7. A vehicle according to claims 1 or 2, comprising a pyrotechnic charge and shock detection means to trigger its ignition, the pyrotechnic charge assisting the raising of the cabin relative to the chassis.
8. A vehicle according to claims 1 or 2, in which the cabin is mounted on the chassis by connections that allow a relative movement between the chassis and the cabin parallel to the preferential rolling direction in the event of impact, and in which the connecting element terminates on the cabin side in an end-stop mounted opposite a bearing surface located a short distance behind the end-stop, which allows the thrust exerted by the body in the event of an impact to be transmitted to the end-stop.
9. A vehicle according to claims 1 or 2, in which the chassis extends towards the rear of the vehicle and in which the rear portion of the cabin is mounted on the chassis by an element forming a slide orientated in the preferential rolling direction.
10. A vehicle according to claims 1 or 2, comprising a damper actuated by the relative movement between the cabin and the chassis.
11. A vehicle according to
claim 10
, in which the said damper comprises a tubular reservoir filled with a viscous fluid in which a partition wall comprising at least one calibrated orifice can move, the damping resulting from the throttling effect when the viscous fluid is forced to flow from one side of the partition to the other, the partition being drawn within the reservoir by a cable, the cable and the reservoir being attached one to the cabin and the other to the chassis.
12. A vehicle according to claims 1 or 2, in which the cabin has a rear edge located farther to the rear than the back end of the chassis.
Description
BACKGROUND OF THE INVENTION

[0001] The present invention relates to vehicles, particularly road vehicles. More precisely, it relates to the passive safety of such vehicles.

[0002] Road vehicles, particularly passenger cars, are at present designed with great attention to safety. It is usual to distinguish between active and passive safety. Active safety is a vehicle's ability to avoid accidents, while passive safety is its ability to protect its occupants effectively when an accident could not be avoided. Under the latter category are included safety belts, airbags which are inflated in the event of impact, and also the vehicle's capacity, by its own crushing, to absorb part of the kinetic energy to be dissipated in the event of an impact, while preserving for the occupants a survival cell which is deformed as little as possible.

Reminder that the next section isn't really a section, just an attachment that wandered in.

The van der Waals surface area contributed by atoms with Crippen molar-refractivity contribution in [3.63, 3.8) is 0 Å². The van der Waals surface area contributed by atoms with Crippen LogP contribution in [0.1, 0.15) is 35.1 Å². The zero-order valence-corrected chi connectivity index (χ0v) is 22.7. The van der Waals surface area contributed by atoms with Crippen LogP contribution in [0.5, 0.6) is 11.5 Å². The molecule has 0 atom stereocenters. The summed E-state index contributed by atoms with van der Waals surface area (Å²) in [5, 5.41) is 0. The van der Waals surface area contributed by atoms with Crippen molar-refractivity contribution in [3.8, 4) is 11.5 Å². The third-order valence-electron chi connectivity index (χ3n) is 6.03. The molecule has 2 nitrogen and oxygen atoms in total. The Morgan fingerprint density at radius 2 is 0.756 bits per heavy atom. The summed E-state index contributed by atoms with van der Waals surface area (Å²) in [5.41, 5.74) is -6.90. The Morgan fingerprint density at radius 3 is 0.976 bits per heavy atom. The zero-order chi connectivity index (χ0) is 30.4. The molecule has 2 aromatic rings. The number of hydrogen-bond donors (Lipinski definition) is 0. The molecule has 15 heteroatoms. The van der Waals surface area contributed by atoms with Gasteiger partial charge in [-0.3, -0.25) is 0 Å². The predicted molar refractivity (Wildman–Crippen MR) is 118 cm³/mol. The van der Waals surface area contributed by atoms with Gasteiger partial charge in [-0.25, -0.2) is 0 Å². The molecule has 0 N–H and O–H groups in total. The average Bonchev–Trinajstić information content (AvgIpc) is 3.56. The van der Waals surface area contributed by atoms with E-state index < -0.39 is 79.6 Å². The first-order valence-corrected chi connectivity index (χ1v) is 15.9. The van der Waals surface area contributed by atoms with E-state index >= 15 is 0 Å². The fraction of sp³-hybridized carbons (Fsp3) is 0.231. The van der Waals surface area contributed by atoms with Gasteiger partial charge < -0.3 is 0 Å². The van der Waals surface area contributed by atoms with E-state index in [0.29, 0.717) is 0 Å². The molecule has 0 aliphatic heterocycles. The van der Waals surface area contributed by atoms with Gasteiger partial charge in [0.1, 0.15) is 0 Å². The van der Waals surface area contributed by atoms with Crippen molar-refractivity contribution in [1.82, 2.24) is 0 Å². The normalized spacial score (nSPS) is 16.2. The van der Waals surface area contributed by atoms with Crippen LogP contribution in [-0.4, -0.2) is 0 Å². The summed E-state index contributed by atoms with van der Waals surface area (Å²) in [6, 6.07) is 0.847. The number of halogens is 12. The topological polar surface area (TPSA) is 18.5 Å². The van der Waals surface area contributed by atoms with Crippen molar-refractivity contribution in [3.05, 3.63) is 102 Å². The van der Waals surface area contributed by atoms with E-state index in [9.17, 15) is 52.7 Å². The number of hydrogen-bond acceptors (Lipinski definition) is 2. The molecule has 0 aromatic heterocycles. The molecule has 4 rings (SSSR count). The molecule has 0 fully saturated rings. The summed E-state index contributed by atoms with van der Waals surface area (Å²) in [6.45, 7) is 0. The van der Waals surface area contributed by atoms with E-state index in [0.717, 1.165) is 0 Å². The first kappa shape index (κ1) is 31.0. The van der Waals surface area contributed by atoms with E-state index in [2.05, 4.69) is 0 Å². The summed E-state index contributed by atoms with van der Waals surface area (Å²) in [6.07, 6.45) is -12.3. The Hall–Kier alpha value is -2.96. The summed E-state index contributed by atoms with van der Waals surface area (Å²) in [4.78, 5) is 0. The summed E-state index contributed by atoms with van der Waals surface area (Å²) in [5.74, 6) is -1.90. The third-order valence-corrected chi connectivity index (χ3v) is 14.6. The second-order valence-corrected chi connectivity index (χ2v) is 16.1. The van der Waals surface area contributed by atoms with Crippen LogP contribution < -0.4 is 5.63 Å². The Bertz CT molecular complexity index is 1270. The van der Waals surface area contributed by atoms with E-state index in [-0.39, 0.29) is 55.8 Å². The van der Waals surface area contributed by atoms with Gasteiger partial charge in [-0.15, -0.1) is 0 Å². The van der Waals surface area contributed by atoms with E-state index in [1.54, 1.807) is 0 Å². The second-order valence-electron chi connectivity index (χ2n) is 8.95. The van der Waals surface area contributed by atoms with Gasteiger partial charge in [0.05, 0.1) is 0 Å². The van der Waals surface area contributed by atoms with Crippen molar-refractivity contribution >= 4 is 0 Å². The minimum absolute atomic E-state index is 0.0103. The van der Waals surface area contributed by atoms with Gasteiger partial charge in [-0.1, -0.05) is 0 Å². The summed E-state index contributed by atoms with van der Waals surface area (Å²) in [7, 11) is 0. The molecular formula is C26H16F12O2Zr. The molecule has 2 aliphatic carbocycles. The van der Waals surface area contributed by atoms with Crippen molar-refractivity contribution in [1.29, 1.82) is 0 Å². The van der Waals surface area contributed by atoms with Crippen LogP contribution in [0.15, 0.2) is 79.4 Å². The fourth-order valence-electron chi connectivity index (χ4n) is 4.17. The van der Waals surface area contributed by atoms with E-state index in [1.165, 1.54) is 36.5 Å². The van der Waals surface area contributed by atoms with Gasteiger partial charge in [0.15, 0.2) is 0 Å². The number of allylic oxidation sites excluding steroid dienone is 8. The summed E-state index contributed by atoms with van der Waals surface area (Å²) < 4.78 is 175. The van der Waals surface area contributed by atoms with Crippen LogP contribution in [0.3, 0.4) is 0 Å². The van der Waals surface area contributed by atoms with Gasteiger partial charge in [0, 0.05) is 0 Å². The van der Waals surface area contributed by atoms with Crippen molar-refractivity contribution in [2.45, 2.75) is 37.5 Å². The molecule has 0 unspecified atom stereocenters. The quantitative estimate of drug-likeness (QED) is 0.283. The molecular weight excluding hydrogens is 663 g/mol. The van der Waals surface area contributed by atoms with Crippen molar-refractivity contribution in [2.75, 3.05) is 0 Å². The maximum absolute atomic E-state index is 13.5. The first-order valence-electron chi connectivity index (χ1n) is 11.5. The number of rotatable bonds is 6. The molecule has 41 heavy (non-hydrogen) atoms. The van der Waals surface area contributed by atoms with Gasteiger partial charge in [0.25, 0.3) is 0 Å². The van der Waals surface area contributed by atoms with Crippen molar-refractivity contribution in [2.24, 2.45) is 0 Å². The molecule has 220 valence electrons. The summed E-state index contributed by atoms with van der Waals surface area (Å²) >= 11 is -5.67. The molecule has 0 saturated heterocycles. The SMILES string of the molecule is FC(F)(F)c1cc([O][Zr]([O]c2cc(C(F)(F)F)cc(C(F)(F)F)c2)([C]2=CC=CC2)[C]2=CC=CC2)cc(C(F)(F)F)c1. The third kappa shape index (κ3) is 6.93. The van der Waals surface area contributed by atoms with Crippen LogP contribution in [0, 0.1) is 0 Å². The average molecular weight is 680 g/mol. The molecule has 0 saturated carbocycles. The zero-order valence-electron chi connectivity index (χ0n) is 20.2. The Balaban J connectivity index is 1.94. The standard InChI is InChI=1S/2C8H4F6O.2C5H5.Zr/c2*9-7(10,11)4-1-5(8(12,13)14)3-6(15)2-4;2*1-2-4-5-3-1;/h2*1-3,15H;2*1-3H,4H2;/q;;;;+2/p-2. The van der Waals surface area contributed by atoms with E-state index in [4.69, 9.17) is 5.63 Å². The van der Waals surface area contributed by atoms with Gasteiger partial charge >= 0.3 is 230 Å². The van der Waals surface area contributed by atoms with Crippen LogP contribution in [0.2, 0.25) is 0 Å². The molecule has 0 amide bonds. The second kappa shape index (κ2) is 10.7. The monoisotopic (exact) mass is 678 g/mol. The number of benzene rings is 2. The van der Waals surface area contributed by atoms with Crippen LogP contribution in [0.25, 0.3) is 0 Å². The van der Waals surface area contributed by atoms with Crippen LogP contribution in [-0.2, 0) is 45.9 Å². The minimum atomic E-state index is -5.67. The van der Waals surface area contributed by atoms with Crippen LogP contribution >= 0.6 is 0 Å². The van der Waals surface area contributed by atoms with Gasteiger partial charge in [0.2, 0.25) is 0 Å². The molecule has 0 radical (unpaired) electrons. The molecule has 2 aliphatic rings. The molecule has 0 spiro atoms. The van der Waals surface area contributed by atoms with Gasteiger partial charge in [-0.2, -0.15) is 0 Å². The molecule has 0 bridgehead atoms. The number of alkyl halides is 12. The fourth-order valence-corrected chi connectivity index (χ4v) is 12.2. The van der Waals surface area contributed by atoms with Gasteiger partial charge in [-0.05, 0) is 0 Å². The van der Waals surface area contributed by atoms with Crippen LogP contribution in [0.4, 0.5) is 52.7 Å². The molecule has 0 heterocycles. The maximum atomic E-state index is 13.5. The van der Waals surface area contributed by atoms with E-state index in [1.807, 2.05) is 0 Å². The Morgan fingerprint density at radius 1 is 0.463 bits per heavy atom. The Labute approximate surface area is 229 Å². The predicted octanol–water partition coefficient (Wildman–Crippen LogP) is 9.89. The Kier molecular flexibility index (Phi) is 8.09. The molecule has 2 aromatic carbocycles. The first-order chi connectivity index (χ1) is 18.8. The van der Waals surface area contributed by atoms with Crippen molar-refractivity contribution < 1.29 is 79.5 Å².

[0003] It is now known to design bodies for passenger cars which have a cabin usually described as undeformable, protected at least at the front of the vehicle by a part that deforms plastically to absorb part of the vehicle's kinetic energy at the moment of impact, and also to reduce the deceleration to which the passengers are subjected. It is important to limit the value of this deceleration as much as possible, to reduce the risk of injury to the passengers or minimize the severity of injuries. Besides, the aim is to prevent penetration into the cabin of any mechanical element, such as the engine and steering mechanism and control rods connected to the pedal mechanisms. This has sometimes led to designs in which the implantation of the mechanical elements combined with the shape of the bulkhead separating the engine compartment from the cabin cause the engine to slide under the cabin in the event of impact.

SUMMARY OF THE INVENTION

[0004] The aim of the present invention is to improve the protection of a vehicle's occupants still more in the event of a frontal collision.

[0005] The invention proposes a vehicle having a preferential rolling direction over the ground and comprising:

[0006] a the front, a chassis that extends towards the front end of the vehicle where it comprises an impact zone;

[0007] a cabin for transporting passengers, the said cabin being self-supporting and having a front edge, with said impact zone being remote from said front edge of the cabin;

[0008] a connection element forming a connecting bar, one end of which is articulated to the chassis at a chassis connection zone and the other end of which is articulated to the cabin at a cabin connection zone, the cabin connection zone being positioned at a level higher than the chassis connection zone, and the cabin connection zone being positioned behind the chassis connection zone.